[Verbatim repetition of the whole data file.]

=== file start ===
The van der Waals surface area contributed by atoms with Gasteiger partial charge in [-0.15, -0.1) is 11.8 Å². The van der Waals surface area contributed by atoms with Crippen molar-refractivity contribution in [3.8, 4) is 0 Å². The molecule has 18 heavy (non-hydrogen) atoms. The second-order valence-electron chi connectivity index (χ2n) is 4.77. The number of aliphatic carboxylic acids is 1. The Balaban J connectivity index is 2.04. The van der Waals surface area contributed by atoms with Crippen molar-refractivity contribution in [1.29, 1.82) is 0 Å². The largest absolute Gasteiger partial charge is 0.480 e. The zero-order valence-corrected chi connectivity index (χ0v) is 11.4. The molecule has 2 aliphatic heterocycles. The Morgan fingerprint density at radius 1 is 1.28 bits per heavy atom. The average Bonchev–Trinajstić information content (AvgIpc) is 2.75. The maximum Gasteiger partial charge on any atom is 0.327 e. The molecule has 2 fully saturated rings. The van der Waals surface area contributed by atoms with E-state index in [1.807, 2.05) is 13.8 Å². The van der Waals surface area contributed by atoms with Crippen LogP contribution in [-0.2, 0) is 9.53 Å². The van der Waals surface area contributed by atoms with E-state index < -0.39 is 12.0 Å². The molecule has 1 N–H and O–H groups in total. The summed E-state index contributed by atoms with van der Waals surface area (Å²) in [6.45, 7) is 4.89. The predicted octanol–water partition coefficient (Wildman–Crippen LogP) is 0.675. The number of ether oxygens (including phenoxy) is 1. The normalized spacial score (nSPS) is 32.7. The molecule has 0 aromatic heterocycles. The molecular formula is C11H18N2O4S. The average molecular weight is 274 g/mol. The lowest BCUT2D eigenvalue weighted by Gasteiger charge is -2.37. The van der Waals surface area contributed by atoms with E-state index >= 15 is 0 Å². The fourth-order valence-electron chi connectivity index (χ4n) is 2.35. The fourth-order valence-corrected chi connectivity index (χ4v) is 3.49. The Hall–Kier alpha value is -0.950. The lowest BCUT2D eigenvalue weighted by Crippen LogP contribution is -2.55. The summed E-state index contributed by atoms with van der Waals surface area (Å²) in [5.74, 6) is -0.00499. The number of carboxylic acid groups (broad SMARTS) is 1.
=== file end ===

The van der Waals surface area contributed by atoms with Gasteiger partial charge in [-0.15, -0.1) is 11.8 Å². The van der Waals surface area contributed by atoms with Crippen molar-refractivity contribution in [3.8, 4) is 0 Å². The molecule has 18 heavy (non-hydrogen) atoms. The second-order valence-electron chi connectivity index (χ2n) is 4.77. The number of aliphatic carboxylic acids is 1. The Balaban J connectivity index is 2.04. The van der Waals surface area contributed by atoms with Crippen molar-refractivity contribution in [1.29, 1.82) is 0 Å². The largest absolute Gasteiger partial charge is 0.480 e. The zero-order valence-corrected chi connectivity index (χ0v) is 11.4. The molecule has 2 aliphatic heterocycles. The Morgan fingerprint density at radius 1 is 1.28 bits per heavy atom. The average Bonchev–Trinajstić information content (AvgIpc) is 2.75. The maximum Gasteiger partial charge on any atom is 0.327 e. The molecule has 2 fully saturated rings. The van der Waals surface area contributed by atoms with E-state index in [1.807, 2.05) is 13.8 Å². The van der Waals surface area contributed by atoms with Crippen LogP contribution in [-0.2, 0) is 9.53 Å². The van der Waals surface area contributed by atoms with E-state index < -0.39 is 12.0 Å². The molecule has 1 N–H and O–H groups in total. The summed E-state index contributed by atoms with van der Waals surface area (Å²) in [6.45, 7) is 4.89. The predicted octanol–water partition coefficient (Wildman–Crippen LogP) is 0.675. The number of ether oxygens (including phenoxy) is 1. The normalized spacial score (nSPS) is 32.7. The molecule has 0 aromatic heterocycles. The molecular formula is C11H18N2O4S. The average molecular weight is 274 g/mol. The lowest BCUT2D eigenvalue weighted by Gasteiger charge is -2.37. The van der Waals surface area contributed by atoms with E-state index >= 15 is 0 Å². The fourth-order valence-electron chi connectivity index (χ4n) is 2.35. The fourth-order valence-corrected chi connectivity index (χ4v) is 3.49. The Hall–Kier alpha value is -0.950. The lowest BCUT2D eigenvalue weighted by Crippen LogP contribution is -2.55. The summed E-state index contributed by atoms with van der Waals surface area (Å²) in [5.74, 6) is -0.00499. The number of carboxylic acid groups (broad SMARTS) is 1.